Blogkeeping & a reading list

Blogkeeping = housekeeping for a blog??

Some small items of blogkeeping:

I know that some of you are reading these posts by email, and don’t automatically get to see the comments that people post on the blog site. If you have the time, I encourage you to visit the blog and check them out!

It turns out I have a group of very wise and eclectic friends. There have been comments posted by a couple of Episcopal ministers, a Jew-turned-Unitarian, a Muslim-turned-atheist, plus other assorted very thoughtful people. It is wild to have people from totally different parts of my life “talking” to each other this way! Many of these folks have been thinking about this stuff for far longer and in far deeper ways than I have; their comments are worth reading.

Meanwhile, others of you may not have figured out how to subscribe by email. It’s easy. Look on the right side of the blog page, and click on the words “subscribe to this blog by email.” Follow the directions, and then future posts will be sent automatically to your email box shortly after I write them.

Shifting gears slightly, I’d like to share my current Bat Mitzvah reading list. In response to my list of “things I’d like to learn,” my rabbi suggested a number of books. Among them:

  • Who Wrote the Bible?, by Richard Elliott Friedman. This uses archeological and historical evidence to theorize about when, why and by whom different sections of the Torah were written down. I haven’t started this one yet.
  • My People by Abba Eban, a history of the Jewish people from way-back to almost-now. I’m reading the first 100 pages for the history up until around 70 CE (Common Era, Jewish alternative to the Christian term of  AD). Basically, if I want to understand who wrote the Bible per Friedman, I need to get a handle on the history and politics of the time.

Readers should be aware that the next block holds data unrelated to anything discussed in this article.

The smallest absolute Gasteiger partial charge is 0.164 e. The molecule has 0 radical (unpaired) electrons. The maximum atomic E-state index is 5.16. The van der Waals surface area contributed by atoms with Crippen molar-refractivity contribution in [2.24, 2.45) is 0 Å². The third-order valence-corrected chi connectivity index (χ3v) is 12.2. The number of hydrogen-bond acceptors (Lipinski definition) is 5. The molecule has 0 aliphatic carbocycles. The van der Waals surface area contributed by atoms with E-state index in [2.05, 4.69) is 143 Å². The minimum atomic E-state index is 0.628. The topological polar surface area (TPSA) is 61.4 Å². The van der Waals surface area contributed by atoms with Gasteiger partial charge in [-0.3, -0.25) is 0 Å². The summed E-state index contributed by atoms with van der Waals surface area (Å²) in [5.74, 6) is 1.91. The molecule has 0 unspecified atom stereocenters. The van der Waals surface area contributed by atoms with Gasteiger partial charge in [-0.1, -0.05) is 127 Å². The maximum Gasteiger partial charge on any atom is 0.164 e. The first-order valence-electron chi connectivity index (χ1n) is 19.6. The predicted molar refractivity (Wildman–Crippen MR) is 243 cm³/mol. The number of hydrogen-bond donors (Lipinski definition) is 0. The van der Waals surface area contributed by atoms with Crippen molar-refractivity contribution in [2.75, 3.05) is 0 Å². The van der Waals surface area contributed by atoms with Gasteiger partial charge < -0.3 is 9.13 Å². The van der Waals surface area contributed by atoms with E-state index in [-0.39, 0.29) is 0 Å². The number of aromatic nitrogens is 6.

• Finding God: Selected Responses, by Rifat Sonsino and Daniel Syme. Very accessible, simplified summaries of how different Jewish thinkers have viewed God. I was delighted to see that it includes Erich Fromm, the 20th century humanist psychologist who was a major inspiration to me as a teenager.
  • What Happens After I Die? Jewish Views of Life After Death, also by Sonsino and Syme.

Just for the heck of it, and because I can’t leave a bookstore unless I am staggering under the weight of my purchases, I also bought the new Robert Alter translation of the Torah, an A.B. Yehoshua novel called Mr. Mani and a historical novel about an11th century young woman who secretly studies Talmud called  Rashi’s Daughters.

Okay, Ilana… quit typing and start reading!

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5 Responses to “Blogkeeping & a reading list”

  1. Susie Miller Says:

    The author of Rashi’s Daughters is speaking at our synagogue on Jan. 13. Check out http://shomreitorah.org/lifelong.html for more info (though there isn’t much yet!). Also, I listen to a variety of podcasts these days and just listened to this one from “To the Best of Our Knowledge” (which I love) last night: God is Back! http://www.wpr.org/book/090719a.cfm . Thought of you while I listened…And one more thing…Ben and I were out in our pasture mucking up (or cleaning up the muck), an oddly meditative chore, when he said to me: “So, right now do you feel more like dust and ashes or for your sake the world was created?” I almost dropped my pitchfork load of manure!

  2. Jody Says:

    …I’m still on the connectedness subject, but related to “Blogkeeping and Reading List” – because we (my family) don’t attend church and don’t consider ourselves ‘religious’ I’m always looking for meaningful ways to make spirituality part of our lives…it’s especially difficult with teenagers. I listened to a podcast one day and realized the guy talking was Dwight from “The Office”…Rainn Wilson. Turns out he was raised in the Baha’i faith and is a really bright and thoughtful guy. Anyway, he started this website called “Soul Pancake” – it’s a venue for kids to think about really big questions.

  3. Molly Says:

    I think you might be interested in what A.B. Yehoshua has to say about Americans for Peace Now…a pro-Israel pro-Peace organization. http://peacenow.org/entries/a_letter_from_ab_yehoshua

    • Ilana DeBare Says:

      Thanks for the recommendation! I actually got Yehoshua’s note in an email (I’m on the Peace Now email list). I also have one of his novels, Mr. Mani, sitting on my bedside table but won’t get to it for a while.

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